Gluing high-density jatoba

Q: We tried to glue some jatoba (Brazilian cherry) and it was a complete failure. The joints had almost no strength. We also had lots of trouble with machining, with lots of burn marks. Any suggestions?

A: This wood does glue fairly well, but its main problem is that it is very high density, 15 percent to 20 percent heavier than oak. It also has interlocked grain (grain angle changes from year to year). As a result, it's hard to machine a true surface. Further, with such high density, it's easy to burn (or burnish) the wood when tools aren't really sharp (I prefer HSS that is sharpened often rather than carbide). Therefore, with a poor surface, gluing will not be easy; that is, gluing is nearly impossible. It's also important to have a freshly prepared surface.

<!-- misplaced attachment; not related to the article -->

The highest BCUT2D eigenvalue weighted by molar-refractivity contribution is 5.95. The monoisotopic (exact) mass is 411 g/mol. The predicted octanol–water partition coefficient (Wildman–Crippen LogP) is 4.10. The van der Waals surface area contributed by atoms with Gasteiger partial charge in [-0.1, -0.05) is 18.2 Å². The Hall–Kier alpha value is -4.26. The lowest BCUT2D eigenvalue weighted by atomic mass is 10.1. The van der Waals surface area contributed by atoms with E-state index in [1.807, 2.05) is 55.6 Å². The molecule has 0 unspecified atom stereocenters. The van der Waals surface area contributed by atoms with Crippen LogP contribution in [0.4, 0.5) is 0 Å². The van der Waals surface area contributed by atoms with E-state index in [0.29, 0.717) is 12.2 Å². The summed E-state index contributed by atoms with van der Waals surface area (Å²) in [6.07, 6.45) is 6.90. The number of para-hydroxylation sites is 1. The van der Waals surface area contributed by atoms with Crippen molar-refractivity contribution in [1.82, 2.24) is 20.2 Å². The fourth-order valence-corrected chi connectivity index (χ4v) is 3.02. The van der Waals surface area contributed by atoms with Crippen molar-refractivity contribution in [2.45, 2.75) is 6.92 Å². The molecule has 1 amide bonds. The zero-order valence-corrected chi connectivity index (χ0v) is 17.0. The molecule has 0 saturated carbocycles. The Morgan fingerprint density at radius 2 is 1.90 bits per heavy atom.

In short, proper machining will give good gluing. Although some of the common cross-linking PVAs will work well, I would prefer PUR.


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Gene Wengert

Gene Wengert, “The Wood Doctor” has been training people in efficient use of wood for 45 years. He is extension specialist emeritus at the University of Wisconsin-Madison.